Dogs at Events

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Many event stewards don't think about dogs in their preparations until someone with a dog asks a few days before the event. All too often, this leads to a quick "no dogs" decision when a little prior planning and consideration could probably find a way to accommodate at least some of our canine friends even at indoor sites.

Service Animals

Per the Americans with Disabilities Act, service animals must be allowed wherever their owners are allowed. As of March 2011, service animals are defined as as dogs (or miniature horses in specific cases) that are individually trained to do work or perform tasks for people with disabilities. The work or task a dog has been trained to provide must be directly related to the person’s disability. Dogs whose sole function is to provide comfort or emotional support do not qualify as service animals under the ADA (www.ADA.gov; 2011).

Revised ADA Requirements: http://www.ada.gov/service_animals_2010.htm ADA Business Brief: Service Animals - http://www.ada.gov/svcanimb.htm Commonly asked Questions about Service Animals in a Place of Business - http://www.ada.gov/qasrvc.htm [[1]]

There is nothing preventing an event steward from having a more liberal attitude toward "service" animals. And per the SCA Kingdom Seneschal's Handbook, we cannot require information about the exact disability nor require any documentation from those claiming to have a service dog. However, if a "service" animal is not behaving appropriately as a service animal and is being disruptive... see below.

And here are some reasons why people shouldn't "fake" having a service dog: http://www.anythingpawsable.com/fake-service-dog-complications/#.U8QWavldVRT


Allergies

Life-threatening allergic reactions to animals are quite rare. Most people with pet allergies have mild hay-fever-type reactions. If people have more serious allergies, that merely being in the presence of a dog would be harmful, they would probably react to the presence of the dog owners (who are usually covered in animal dander even away from their pet). Any dogs at an event should be kept under control well enough that they are not jumping on strangers, whether they might have allergies or not.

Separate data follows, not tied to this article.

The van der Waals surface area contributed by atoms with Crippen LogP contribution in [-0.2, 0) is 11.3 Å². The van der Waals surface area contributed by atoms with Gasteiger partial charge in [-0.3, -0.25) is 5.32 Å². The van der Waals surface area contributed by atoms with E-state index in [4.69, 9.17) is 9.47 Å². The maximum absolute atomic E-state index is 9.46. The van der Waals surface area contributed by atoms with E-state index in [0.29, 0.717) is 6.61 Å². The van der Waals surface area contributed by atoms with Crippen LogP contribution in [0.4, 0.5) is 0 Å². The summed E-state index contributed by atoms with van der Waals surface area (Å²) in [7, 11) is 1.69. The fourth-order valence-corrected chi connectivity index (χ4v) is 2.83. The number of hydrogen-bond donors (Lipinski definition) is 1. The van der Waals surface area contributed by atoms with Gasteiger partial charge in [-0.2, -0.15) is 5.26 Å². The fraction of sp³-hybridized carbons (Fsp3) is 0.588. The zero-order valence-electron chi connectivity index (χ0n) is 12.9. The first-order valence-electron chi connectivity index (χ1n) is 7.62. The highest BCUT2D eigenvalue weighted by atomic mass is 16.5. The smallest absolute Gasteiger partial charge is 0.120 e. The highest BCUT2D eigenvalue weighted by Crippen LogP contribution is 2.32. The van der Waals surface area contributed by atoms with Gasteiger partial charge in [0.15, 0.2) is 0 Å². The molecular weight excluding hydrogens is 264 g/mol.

Diseases

The list of diseases commonly transmitted from dogs to humans is extremely short. One can get ringworm just as easily from a human companion as from an animal. Fleas prefer to bite dogs, not people, so a dog with a couple of fleas will not be giving them to other people. There are no significant dog/flea-borne human illnesses in North America. Rabies is extremely rare in pets, and a contagious animal would be showing signs of illness. So asking dogs with obvious signs of illness to leave site should cover any disease concerns.

Food preparation

As noted above, there are very few diseases transmitted to humans from dogs, whether there is food involved or not. The humans involved in the process are a much greater risk of contagion. There are no federal regulations regarding animals in restaurants. There are local regulations, but they generally do not apply to SCA events since we are not "restaurants" subject to food inspectors. So there are seldom any _legal_ regulations regarding animals in feast halls or kitchens. Many people think there are, or should be, so it's reasonable to have some sort of rule restricting dogs in food preparation or food service areas. No pets in the feast kitchen, for example. One might limit pets in the inn or feast hall, also, although many dogs are well behaved enough not to be a nuisance during a meal - often more well-behaved than the children.